The operation of the howling suppressor shown in FIG. 2 will now be explained. In an initial condition, the notch filters 31 ˜3m have their coefficients imparted to exhibit flat frequency characteristics. When an input signal having a howling component is applied to the input terminal 1, the input signal passes through the groupof notch filters 3 having the flat frequency characteristic and is applied to the fast Fourier transform unit 7. Since the input signal having the howling component exhibits a peak in its frequency characteristic, the signal applied to the fast Fourier transform unit 7 also has a peak in itsfrequency characteristic. The fast Fourier transform 7 frequency-analyzes the input signal to determine the frequency spectrum for the input signal (analysis results Ll ˜L2048). The analysis results L1 ˜L2048 are supplied to the detector 8. The detector 8 conducts the operation described above to detect the presence of the peak on the frequency axis which is a characteristic of the howling. If the peak (maximum LPEAK) is larger than the threshold stored in the threshold register 847 (see FIG. 5), the peak frequency value fPEAK corresponding to the peak frequency on the frequency axis is supplied to the coefficient selection means 9 from the detector 8. The coefficient selection means 9 selects a coefficient of the notch filter having the center frequency fm corresponding to the peak frequency from the coefficient memory 10 in accordance with the inputted peak frequency valuefPEAK. The selected coefficient is transferred to the coefficient memory 41 connected to the first notch filter 31.

As a result, the first notch filter 31, configured as a biquad digitalfilter as shown in FIG. 3, exhibits the frequency characteristic shown in FIG. 4, so that the input signal can pass through the group of notch filters 3 and the howling frequency component of the input signal can be attenuated. If new howling occurs subsequently, the coefficients of the second notch filter 32 to the last notch filter 3m are sequentially set in a similar manner to suppress all howlings.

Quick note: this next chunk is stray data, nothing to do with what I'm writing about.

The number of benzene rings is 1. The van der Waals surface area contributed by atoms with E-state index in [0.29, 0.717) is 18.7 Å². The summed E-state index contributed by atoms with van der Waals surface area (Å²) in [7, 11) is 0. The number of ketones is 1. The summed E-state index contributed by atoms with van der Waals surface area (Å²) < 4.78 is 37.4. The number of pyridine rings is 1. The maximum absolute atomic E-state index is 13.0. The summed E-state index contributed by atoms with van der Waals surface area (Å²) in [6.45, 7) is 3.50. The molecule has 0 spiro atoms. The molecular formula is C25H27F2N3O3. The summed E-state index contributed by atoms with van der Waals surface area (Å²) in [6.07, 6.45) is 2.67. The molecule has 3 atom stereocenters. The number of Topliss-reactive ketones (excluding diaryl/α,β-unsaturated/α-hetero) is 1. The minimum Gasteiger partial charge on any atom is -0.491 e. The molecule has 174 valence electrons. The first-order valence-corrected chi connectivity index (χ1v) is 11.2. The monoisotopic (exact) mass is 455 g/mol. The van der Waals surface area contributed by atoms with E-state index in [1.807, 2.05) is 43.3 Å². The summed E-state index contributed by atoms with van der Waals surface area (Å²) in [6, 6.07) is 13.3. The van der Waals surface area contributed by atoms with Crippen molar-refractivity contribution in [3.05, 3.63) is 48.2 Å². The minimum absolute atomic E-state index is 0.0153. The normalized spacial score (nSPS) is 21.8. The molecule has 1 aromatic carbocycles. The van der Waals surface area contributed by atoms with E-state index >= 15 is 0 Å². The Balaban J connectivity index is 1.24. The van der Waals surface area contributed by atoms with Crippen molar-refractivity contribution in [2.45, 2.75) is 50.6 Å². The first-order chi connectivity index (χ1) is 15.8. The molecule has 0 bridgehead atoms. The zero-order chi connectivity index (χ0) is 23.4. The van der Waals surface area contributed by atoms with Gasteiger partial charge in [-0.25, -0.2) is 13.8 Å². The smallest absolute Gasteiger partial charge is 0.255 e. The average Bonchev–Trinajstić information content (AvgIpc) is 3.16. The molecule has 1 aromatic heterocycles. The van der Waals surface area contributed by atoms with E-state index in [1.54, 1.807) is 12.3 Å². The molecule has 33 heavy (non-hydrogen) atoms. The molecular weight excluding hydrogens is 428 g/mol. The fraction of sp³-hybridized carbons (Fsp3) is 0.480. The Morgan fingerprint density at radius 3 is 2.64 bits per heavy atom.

If an input signal having a hum component with a peak at 50 Hz on the frequency axis is applied to the input terminal 1, a notch filter having an attenuation peak at 50 Hz is established at the first detection of the howling and the hum component is attenuated. Subsequently, the notch filters are set for other howlings than the hum component.

In accordance with the howling suppressor of the first embodiment of the present invention, since the signal to detect the howling is derived from the output of the group of notch filters 3 for eliminating the howling, a hum component can be eliminated by the group of notch filters 3 if an input signal having a hum component with a peak at the predetermined frequency is applied. As a result, erroneous detection of howling caused by the hum is unlikely to of occur.

FIG. 6 shows a block diagram of a detector in a second embodiment of the present invention. The detector 8A in the present embodiment differs from the detector 8 shown in FIG. 5 in that it comprises an adder 42 for addingall of the analysis results L1 ˜L2048 stored in an FFT analysis result memory 41 and a divider 46 for dividing a maximum LPEAK outputted from a maximum register 45 by a sum LMEAN outputted from the adder 42, and a second comparator 48 compares a quotient LPEAK /LMEAN outputted from the divider 46 with a threshold stored in a threshold register 47.

When howling occurs, the analysis results L1 ˜L2048 stored in the FFT analysis result memory 41 may have a level distribution as shown in FIG. 7. Namely, when the howling has fully grown, it exhibits a sufficiently large peak with respect to the background noise. Since the mean value of the analysis results L1 ˜L2048 is normally smaller than the peak, a weighted difference between the mean value and the peak can be calculated.